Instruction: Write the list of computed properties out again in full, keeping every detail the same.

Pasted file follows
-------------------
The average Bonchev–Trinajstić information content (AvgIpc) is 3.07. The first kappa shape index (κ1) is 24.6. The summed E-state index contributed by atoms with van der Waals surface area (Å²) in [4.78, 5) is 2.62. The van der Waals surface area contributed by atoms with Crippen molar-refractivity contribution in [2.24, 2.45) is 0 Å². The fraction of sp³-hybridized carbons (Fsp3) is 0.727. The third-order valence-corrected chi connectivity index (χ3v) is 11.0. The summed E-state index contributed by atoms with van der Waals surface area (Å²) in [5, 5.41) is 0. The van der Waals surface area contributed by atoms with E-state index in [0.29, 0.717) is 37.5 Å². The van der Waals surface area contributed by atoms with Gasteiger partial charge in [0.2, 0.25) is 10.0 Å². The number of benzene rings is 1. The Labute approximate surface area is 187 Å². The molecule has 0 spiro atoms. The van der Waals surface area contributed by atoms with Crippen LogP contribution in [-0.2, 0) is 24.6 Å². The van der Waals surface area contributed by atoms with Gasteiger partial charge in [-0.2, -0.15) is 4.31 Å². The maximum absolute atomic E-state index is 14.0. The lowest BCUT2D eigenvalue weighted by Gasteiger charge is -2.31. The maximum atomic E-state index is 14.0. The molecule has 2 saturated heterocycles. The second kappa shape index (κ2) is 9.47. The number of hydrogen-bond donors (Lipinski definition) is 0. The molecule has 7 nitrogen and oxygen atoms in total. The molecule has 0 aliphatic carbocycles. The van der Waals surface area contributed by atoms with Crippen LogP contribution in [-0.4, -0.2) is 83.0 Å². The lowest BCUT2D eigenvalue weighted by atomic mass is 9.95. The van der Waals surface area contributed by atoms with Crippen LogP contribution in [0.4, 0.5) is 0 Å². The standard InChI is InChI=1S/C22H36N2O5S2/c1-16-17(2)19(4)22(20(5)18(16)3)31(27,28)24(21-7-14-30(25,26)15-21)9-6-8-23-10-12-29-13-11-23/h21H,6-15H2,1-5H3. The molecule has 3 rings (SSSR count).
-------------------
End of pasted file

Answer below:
The average Bonchev–Trinajstić information content (AvgIpc) is 3.07. The first kappa shape index (κ1) is 24.6. The summed E-state index contributed by atoms with van der Waals surface area (Å²) in [4.78, 5) is 2.62. The van der Waals surface area contributed by atoms with Crippen molar-refractivity contribution in [2.24, 2.45) is 0 Å². The fraction of sp³-hybridized carbons (Fsp3) is 0.727. The third-order valence-corrected chi connectivity index (χ3v) is 11.0. The summed E-state index contributed by atoms with van der Waals surface area (Å²) in [5, 5.41) is 0. The van der Waals surface area contributed by atoms with E-state index in [0.29, 0.717) is 37.5 Å². The van der Waals surface area contributed by atoms with Gasteiger partial charge in [0.2, 0.25) is 10.0 Å². The number of benzene rings is 1. The Labute approximate surface area is 187 Å². The molecule has 0 spiro atoms. The van der Waals surface area contributed by atoms with Crippen LogP contribution in [-0.2, 0) is 24.6 Å². The van der Waals surface area contributed by atoms with Gasteiger partial charge in [-0.2, -0.15) is 4.31 Å². The maximum absolute atomic E-state index is 14.0. The lowest BCUT2D eigenvalue weighted by Gasteiger charge is -2.31. The maximum atomic E-state index is 14.0. The molecule has 2 saturated heterocycles. The second kappa shape index (κ2) is 9.47. The number of hydrogen-bond donors (Lipinski definition) is 0. The molecule has 7 nitrogen and oxygen atoms in total. The molecule has 0 aliphatic carbocycles. The van der Waals surface area contributed by atoms with Crippen LogP contribution in [-0.4, -0.2) is 83.0 Å². The lowest BCUT2D eigenvalue weighted by atomic mass is 9.95. The van der Waals surface area contributed by atoms with Crippen LogP contribution in [0.4, 0.5) is 0 Å². The standard InChI is InChI=1S/C22H36N2O5S2/c1-16-17(2)19(4)22(20(5)18(16)3)31(27,28)24(21-7-14-30(25,26)15-21)9-6-8-23-10-12-29-13-11-23/h21H,6-15H2,1-5H3. The molecule has 3 rings (SSSR count).